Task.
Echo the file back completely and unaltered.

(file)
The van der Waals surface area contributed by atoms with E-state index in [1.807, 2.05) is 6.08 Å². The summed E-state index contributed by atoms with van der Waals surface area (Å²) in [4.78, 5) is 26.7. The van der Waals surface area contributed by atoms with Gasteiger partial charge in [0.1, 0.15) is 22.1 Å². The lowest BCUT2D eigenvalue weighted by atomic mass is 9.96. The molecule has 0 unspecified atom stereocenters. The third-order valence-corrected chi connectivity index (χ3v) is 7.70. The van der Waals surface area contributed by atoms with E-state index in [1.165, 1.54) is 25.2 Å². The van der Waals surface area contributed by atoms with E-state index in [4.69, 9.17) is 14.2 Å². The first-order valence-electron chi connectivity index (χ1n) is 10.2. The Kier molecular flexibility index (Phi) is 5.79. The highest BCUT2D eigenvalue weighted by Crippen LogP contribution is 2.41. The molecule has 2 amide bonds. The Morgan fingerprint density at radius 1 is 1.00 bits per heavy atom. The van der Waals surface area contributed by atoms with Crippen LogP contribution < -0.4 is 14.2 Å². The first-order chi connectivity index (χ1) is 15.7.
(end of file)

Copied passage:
The van der Waals surface area contributed by atoms with E-state index in [1.807, 2.05) is 6.08 Å². The summed E-state index contributed by atoms with van der Waals surface area (Å²) in [4.78, 5) is 26.7. The van der Waals surface area contributed by atoms with Gasteiger partial charge in [0.1, 0.15) is 22.1 Å². The lowest BCUT2D eigenvalue weighted by atomic mass is 9.96. The molecule has 0 unspecified atom stereocenters. The third-order valence-corrected chi connectivity index (χ3v) is 7.70. The van der Waals surface area contributed by atoms with E-state index in [1.165, 1.54) is 25.2 Å². The van der Waals surface area contributed by atoms with E-state index in [4.69, 9.17) is 14.2 Å². The first-order valence-electron chi connectivity index (χ1n) is 10.2. The Kier molecular flexibility index (Phi) is 5.79. The highest BCUT2D eigenvalue weighted by Crippen LogP contribution is 2.41. The molecule has 2 amide bonds. The Morgan fingerprint density at radius 1 is 1.00 bits per heavy atom. The van der Waals surface area contributed by atoms with Crippen LogP contribution < -0.4 is 14.2 Å². The first-order chi connectivity index (χ1) is 15.7.